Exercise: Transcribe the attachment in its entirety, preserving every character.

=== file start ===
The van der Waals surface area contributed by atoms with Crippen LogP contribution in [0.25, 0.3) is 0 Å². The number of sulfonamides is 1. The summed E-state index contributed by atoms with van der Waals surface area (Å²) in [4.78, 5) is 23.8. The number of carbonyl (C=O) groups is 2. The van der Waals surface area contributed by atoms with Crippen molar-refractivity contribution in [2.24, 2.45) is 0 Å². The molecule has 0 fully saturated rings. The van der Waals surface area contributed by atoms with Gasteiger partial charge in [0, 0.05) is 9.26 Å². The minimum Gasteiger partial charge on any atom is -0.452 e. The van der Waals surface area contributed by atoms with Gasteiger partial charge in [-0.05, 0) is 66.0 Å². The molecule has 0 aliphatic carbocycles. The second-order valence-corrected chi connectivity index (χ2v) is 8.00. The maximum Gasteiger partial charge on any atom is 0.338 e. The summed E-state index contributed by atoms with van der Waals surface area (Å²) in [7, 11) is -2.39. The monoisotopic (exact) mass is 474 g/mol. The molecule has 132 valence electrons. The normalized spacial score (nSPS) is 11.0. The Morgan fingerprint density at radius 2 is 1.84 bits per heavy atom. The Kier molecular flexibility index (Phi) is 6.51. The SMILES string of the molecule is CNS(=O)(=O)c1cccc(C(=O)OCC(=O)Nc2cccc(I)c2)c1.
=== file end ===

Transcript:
The van der Waals surface area contributed by atoms with Crippen LogP contribution in [0.25, 0.3) is 0 Å². The number of sulfonamides is 1. The summed E-state index contributed by atoms with van der Waals surface area (Å²) in [4.78, 5) is 23.8. The number of carbonyl (C=O) groups is 2. The van der Waals surface area contributed by atoms with Crippen molar-refractivity contribution in [2.24, 2.45) is 0 Å². The molecule has 0 fully saturated rings. The van der Waals surface area contributed by atoms with Gasteiger partial charge in [0, 0.05) is 9.26 Å². The minimum Gasteiger partial charge on any atom is -0.452 e. The van der Waals surface area contributed by atoms with Gasteiger partial charge in [-0.05, 0) is 66.0 Å². The molecule has 0 aliphatic carbocycles. The second-order valence-corrected chi connectivity index (χ2v) is 8.00. The maximum Gasteiger partial charge on any atom is 0.338 e. The summed E-state index contributed by atoms with van der Waals surface area (Å²) in [7, 11) is -2.39. The monoisotopic (exact) mass is 474 g/mol. The molecule has 132 valence electrons. The normalized spacial score (nSPS) is 11.0. The Morgan fingerprint density at radius 2 is 1.84 bits per heavy atom. The Kier molecular flexibility index (Phi) is 6.51. The SMILES string of the molecule is CNS(=O)(=O)c1cccc(C(=O)OCC(=O)Nc2cccc(I)c2)c1.